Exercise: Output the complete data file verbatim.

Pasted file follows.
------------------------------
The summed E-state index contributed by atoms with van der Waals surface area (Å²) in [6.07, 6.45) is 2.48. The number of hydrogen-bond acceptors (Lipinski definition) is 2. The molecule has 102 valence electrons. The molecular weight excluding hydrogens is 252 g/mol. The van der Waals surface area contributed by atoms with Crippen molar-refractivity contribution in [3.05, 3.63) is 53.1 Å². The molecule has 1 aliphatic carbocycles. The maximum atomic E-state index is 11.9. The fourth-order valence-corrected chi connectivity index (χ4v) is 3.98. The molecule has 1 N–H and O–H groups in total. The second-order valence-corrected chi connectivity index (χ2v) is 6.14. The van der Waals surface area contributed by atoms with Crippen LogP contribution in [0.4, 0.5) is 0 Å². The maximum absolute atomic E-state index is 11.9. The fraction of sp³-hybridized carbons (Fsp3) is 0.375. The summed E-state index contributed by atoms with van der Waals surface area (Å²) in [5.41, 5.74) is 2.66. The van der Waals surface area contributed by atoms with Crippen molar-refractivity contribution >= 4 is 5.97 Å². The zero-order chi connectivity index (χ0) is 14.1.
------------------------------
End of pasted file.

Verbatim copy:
The summed E-state index contributed by atoms with van der Waals surface area (Å²) in [6.07, 6.45) is 2.48. The number of hydrogen-bond acceptors (Lipinski definition) is 2. The molecule has 102 valence electrons. The molecular weight excluding hydrogens is 252 g/mol. The van der Waals surface area contributed by atoms with Crippen molar-refractivity contribution in [3.05, 3.63) is 53.1 Å². The molecule has 1 aliphatic carbocycles. The maximum atomic E-state index is 11.9. The fourth-order valence-corrected chi connectivity index (χ4v) is 3.98. The molecule has 1 N–H and O–H groups in total. The second-order valence-corrected chi connectivity index (χ2v) is 6.14. The van der Waals surface area contributed by atoms with Crippen LogP contribution in [0.4, 0.5) is 0 Å². The maximum absolute atomic E-state index is 11.9. The fraction of sp³-hybridized carbons (Fsp3) is 0.375. The summed E-state index contributed by atoms with van der Waals surface area (Å²) in [5.41, 5.74) is 2.66. The van der Waals surface area contributed by atoms with Crippen molar-refractivity contribution >= 4 is 5.97 Å². The zero-order chi connectivity index (χ0) is 14.1.